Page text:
‘Without golf art, I’d be in jail’: the remarkable story of Valentino Dixon
Wrongly convicted of murder, the artist has sold one of his paintings to Michelle Obama since his conviction was quashed
A mere five-minute stroll from Augusta National lives a man with a more extraordinary backstory than anybody who will tee off in the upcoming Masters. Golf was largely responsible for restoring Valentino Dixon’s freedom, which in itself is poetic given his upbringing in the streets of East Side Buffalo.
“I had never set foot on a golf course before I went to prison,” Dixon explains. “I have played about 20 times now.
“Golf meant absolutely nothing to me. I grew up in a tough, inner‑city neighbourhood where it was just football and basketball. Golf was for white privileged people; at least I thought it was. It had nothing to do with a poor black kid, growing up in a drug-infested neighbourhood. I was never in a gang or anything like that but a lot of my friends got killed when I was younger.”
Dixon has rubbed shoulders with Tiger Woods and Jack Nicklaus. He has sold artwork to Michelle Obama. Yet for 27 years – he received a life sentence – Dixon was imprisoned for a shooting he was not responsible for. The delivery of justice arrived only after Dixon’s astonishing knack for reproducing golf holes on canvas received widespread publicity. He walked free in 2018, after the confession of another man – made two days after the 1991 shooting – was so belatedly accepted.
For the first seven years of his internment and despite earlier being such a promising art student Dixon did not draw a thing. His passion was refuelled by a delivery of supplies from an uncle. “He told me if I could reclaim my talent, I could reclaim my life,” says Dixon. “I started to draw again. My uncle said I may have to draw myself out of prison. That made me say to myself: ‘If I become one of the greatest artists who has ever lived, that has to get me some attention and has to get me my freedom.’ I was drawing for up to 10 hours every day for the next 20 years.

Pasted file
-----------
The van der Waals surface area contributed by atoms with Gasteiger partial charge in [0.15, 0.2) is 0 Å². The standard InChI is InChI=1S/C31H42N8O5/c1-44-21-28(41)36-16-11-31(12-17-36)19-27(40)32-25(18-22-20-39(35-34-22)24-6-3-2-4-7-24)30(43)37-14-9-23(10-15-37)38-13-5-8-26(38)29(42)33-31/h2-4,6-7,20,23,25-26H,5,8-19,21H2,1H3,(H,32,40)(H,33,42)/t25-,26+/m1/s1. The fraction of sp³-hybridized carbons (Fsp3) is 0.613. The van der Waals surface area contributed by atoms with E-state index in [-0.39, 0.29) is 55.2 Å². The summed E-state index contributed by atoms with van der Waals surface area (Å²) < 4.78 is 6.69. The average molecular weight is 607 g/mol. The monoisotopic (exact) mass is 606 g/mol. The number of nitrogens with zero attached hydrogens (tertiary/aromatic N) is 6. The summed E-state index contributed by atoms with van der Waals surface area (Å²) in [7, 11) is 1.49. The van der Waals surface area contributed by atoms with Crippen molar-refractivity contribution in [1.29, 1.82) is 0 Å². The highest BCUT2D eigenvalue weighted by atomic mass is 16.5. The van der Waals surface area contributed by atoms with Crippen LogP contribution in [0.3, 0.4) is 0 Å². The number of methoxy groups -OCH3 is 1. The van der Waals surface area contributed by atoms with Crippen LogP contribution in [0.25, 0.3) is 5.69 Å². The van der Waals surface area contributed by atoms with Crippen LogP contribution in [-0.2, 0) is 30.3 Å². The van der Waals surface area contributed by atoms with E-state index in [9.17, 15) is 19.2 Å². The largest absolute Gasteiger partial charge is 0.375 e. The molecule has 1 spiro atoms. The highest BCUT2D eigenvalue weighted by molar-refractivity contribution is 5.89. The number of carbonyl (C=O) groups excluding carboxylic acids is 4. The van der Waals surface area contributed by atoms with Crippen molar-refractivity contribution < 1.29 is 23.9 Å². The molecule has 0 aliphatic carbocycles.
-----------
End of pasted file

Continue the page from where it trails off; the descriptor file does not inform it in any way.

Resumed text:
“Had I not been drawing every day, a warden would never have known me or asked me to draw the golf hole.”
The 12th at Augusta National. No ordinary golf hole. Golden Bell. “I was like: ‘Golf? I don’t know anything about golf. I’ll draw it but please, give me a break here,’” Dixon recalls. “My neighbour said I should draw more golf holes and I said: ‘Hell, no!’ He tossed some Golf Digest magazines on my bed. I started drawing courses every day and once I started I couldn’t stop.”
With this came the attention which accelerated Dixon’s bid for freedom. His voice started to be heard and the errors attached to his original trial came to light. So what was it about the appearance of golf venues that captured Dixon’s imagination from inside a cell? “Twice a year, when we were kids, our father would take us fishing. That was the only time I had real peace, those fishing trips. The golf courses reminded me of that.”
Dixon has received a medal from the Vatican. Nicklaus compared Dixon’s spirit to that of Nelson Mandela. Obama bought an item as a gift to her husband, Barack, after noting the artist’s tale on a US television show. “Everybody wants golf art,” he says. “I have some amazing art work but everyone wants golf art. I think that’s all connected to the story. Golf art got me out of prison. Without golf art, I’d still be sitting in jail right now.”
Dixon met Woods shortly before the golfing icon won his 15th major, the Masters of 2019. “He knew my story,” says Dixon. “We chatted for five minutes. I told him he would win the Masters. He said: ‘I’ll try.’ I said: ‘No, you are going to win the Masters.’ He looked at his manager and said: ‘I like this guy.’” Woods’s victory reverberated way beyond golf.
Dixon now has a golf apparel range for sale alongside his artwork and greetings cards. He helps prisoners in their attempts to overturn injustice (“If I can get out of the situation I was in …”) and speaks in youth centres in the hope of advising teenagers to take the correct path in life. Dixon, now 53, has visited most of the iconic golf courses in the US. He was a guest, too, when the DP World Tour made a recent stop in Dubai. It seems impossible that this could ever compensate for being robbed of almost three decades of his life but Dixon is an upbeat, infectious character.
“I was never consumed by anger; that is not in my nature,” he says. “I was upset with the people who did this to me but I was around people who were angry all the time. I wasn’t like that. I could still smile, laugh, joke. I didn’t allow what was going on with me to change me. I believe in taking obstacles and using them as motivation. Where is bitterness and anger going to get me? I would only be a miserable person.”
In a month’s time the most famous names in golf will roll into Augusta in preparation for the first major of 2023. Close by will be an individual whose attitude and talent levels should draw admiring glances from those competing on golf’s hallowed turf. “I always thought outside the box as an artist,” says Dixon. “I always had big dreams for myself.” He got there in the end, following the most unimaginable of journeys.
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